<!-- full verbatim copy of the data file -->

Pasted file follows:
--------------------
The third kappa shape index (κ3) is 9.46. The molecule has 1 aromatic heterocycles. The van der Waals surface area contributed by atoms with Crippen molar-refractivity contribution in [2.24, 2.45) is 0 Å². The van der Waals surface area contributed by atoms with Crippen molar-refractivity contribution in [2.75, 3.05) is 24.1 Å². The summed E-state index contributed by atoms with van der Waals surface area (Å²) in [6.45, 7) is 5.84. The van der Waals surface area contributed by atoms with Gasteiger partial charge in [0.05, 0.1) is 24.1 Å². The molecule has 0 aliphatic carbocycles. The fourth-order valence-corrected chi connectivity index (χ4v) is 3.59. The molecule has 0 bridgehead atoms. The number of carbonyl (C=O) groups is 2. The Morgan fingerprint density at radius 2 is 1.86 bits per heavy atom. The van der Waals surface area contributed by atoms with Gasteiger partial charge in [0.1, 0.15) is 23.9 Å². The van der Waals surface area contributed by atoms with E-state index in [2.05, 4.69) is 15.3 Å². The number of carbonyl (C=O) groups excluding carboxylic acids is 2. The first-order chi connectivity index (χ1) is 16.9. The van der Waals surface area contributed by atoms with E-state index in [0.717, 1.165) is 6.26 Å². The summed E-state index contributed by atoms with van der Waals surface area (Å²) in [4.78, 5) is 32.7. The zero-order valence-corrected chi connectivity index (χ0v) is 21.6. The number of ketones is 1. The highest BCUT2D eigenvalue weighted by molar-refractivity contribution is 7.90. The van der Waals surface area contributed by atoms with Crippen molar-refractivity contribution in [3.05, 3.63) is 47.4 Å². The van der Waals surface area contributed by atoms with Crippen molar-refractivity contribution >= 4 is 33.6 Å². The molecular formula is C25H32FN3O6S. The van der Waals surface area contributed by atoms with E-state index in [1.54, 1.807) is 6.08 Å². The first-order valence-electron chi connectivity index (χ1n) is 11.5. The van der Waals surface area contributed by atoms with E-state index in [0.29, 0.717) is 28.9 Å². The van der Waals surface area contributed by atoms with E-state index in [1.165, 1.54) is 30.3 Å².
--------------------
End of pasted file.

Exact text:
The third kappa shape index (κ3) is 9.46. The molecule has 1 aromatic heterocycles. The van der Waals surface area contributed by atoms with Crippen molar-refractivity contribution in [2.24, 2.45) is 0 Å². The van der Waals surface area contributed by atoms with Crippen molar-refractivity contribution in [2.75, 3.05) is 24.1 Å². The summed E-state index contributed by atoms with van der Waals surface area (Å²) in [6.45, 7) is 5.84. The van der Waals surface area contributed by atoms with Gasteiger partial charge in [0.05, 0.1) is 24.1 Å². The molecule has 0 aliphatic carbocycles. The fourth-order valence-corrected chi connectivity index (χ4v) is 3.59. The molecule has 0 bridgehead atoms. The number of carbonyl (C=O) groups is 2. The Morgan fingerprint density at radius 2 is 1.86 bits per heavy atom. The van der Waals surface area contributed by atoms with Gasteiger partial charge in [0.1, 0.15) is 23.9 Å². The van der Waals surface area contributed by atoms with E-state index in [2.05, 4.69) is 15.3 Å². The number of carbonyl (C=O) groups excluding carboxylic acids is 2. The first-order chi connectivity index (χ1) is 16.9. The van der Waals surface area contributed by atoms with E-state index in [0.717, 1.165) is 6.26 Å². The summed E-state index contributed by atoms with van der Waals surface area (Å²) in [4.78, 5) is 32.7. The zero-order valence-corrected chi connectivity index (χ0v) is 21.6. The number of ketones is 1. The highest BCUT2D eigenvalue weighted by molar-refractivity contribution is 7.90. The van der Waals surface area contributed by atoms with Crippen molar-refractivity contribution in [3.05, 3.63) is 47.4 Å². The van der Waals surface area contributed by atoms with Crippen molar-refractivity contribution >= 4 is 33.6 Å². The molecular formula is C25H32FN3O6S. The van der Waals surface area contributed by atoms with E-state index in [1.54, 1.807) is 6.08 Å². The first-order valence-electron chi connectivity index (χ1n) is 11.5. The van der Waals surface area contributed by atoms with E-state index in [0.29, 0.717) is 28.9 Å². The van der Waals surface area contributed by atoms with E-state index in [1.165, 1.54) is 30.3 Å².